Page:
While hurricanes are known for causing swift and often devastating physical destruction, they can also cause equally serious emotional damage, said Dr. Janette Nesheiwat on Saturday, Oct. 1.
“It’s a traumatizing experience,” said Nesheiwat, a board-certified family and emergency medical professional and a Fox News medical contributor, during a “Fox & Friends Weekend” segment.
“You nearly lost your life, or you lost all your belongings. It’s a shock to the body.”
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This shock, she explained, can result in unclear decision-making by victims.
After a storm, she said, “you’re in distress, you’re stressed out, you don’t know what to do, you don’t know where to go — and that’s where you make poor decisions.”
Added Nesheiwat, “That’s when the PTSD kicks in. That’s when the infections set in.”
Dirty floodwaters can be another source of trouble, said Dr. Nesheiwat.
These floodwaters are often teeming with bacteria, which can infect cuts or scrapes in the skin. The infections, if left untreated, could turn serious.
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“It’s filled with sewage, and chemicals, and debris, and glass, and rusty metal and that sort of thing,” she said.
Nesheiwat noted that after Hurricane Katrina, she encountered many patients who were dealing with ulcers, respiratory issues and other infections that arose after the storm.
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Additionally, Nesheiwat raised concerns about the improper use of generators in the event of a power outage.
If people aren’t careful, they may put themselves at risk of carbon monoxide poisoning, which can be deadly.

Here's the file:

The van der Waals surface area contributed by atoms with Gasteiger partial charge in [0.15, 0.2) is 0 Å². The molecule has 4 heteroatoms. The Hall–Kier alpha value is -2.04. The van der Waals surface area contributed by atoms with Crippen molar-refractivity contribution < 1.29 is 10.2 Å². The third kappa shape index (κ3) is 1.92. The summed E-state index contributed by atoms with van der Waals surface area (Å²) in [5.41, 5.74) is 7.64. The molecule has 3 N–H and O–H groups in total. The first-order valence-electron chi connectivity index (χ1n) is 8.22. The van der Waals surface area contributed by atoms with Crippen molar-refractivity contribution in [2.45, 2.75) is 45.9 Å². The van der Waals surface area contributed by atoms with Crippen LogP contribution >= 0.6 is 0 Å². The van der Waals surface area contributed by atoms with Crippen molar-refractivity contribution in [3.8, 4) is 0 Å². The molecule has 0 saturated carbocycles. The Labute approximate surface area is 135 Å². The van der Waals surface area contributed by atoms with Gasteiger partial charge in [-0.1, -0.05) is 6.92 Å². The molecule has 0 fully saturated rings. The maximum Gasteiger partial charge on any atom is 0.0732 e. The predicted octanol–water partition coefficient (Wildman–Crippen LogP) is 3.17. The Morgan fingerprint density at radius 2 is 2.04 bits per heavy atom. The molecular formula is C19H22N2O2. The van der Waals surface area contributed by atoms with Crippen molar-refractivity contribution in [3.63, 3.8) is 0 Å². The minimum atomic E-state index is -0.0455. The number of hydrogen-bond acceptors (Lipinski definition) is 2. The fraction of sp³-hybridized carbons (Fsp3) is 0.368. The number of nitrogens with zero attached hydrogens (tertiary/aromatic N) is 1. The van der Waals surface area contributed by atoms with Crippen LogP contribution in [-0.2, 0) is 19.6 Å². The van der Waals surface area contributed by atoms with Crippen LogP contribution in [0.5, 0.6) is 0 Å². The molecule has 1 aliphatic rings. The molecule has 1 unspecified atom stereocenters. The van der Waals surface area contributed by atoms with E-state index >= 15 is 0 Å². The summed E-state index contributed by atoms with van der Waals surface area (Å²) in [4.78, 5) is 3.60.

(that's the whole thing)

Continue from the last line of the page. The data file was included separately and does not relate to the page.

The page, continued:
Nesheiwat came back to the topic of mental health issues during extreme weather events.
“The mental aspect of this, the emotional trauma, is really, truly devastating,” she said — and should be handled with the same amount of concern and attention given to physical health issues, she suggested.
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“Fox & Friends Weekend” co-host Rachel Campos-Duffy said that parents who are “suppressing some of their stress in order to keep [their] kids calm” are under pressure, too.
Health issues are compounded for the medically vulnerable, especially seniors, said Nesheiwat.
She advised that these individuals — ahead of any storm — take extra precautions such as making a “ready-to-go kit” and ensuring that medications are bagged up to stay dry and undamaged.
These bags should contain identification, money, chargers, a pair of dry clothes, snacks and some water, she said.
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“The best thing you can do is always — first of all — heed the warnings of the local officials,” she said.
Those who have elderly or vulnerable neighbors should check on them, she said, and use specially created hotlines for assistance if needed.
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In terms of all those who have been reaching out to others in this time of need, Dr. Nesheiwat said that “it’s beautiful to see the community coming together, working together, supporting one another.”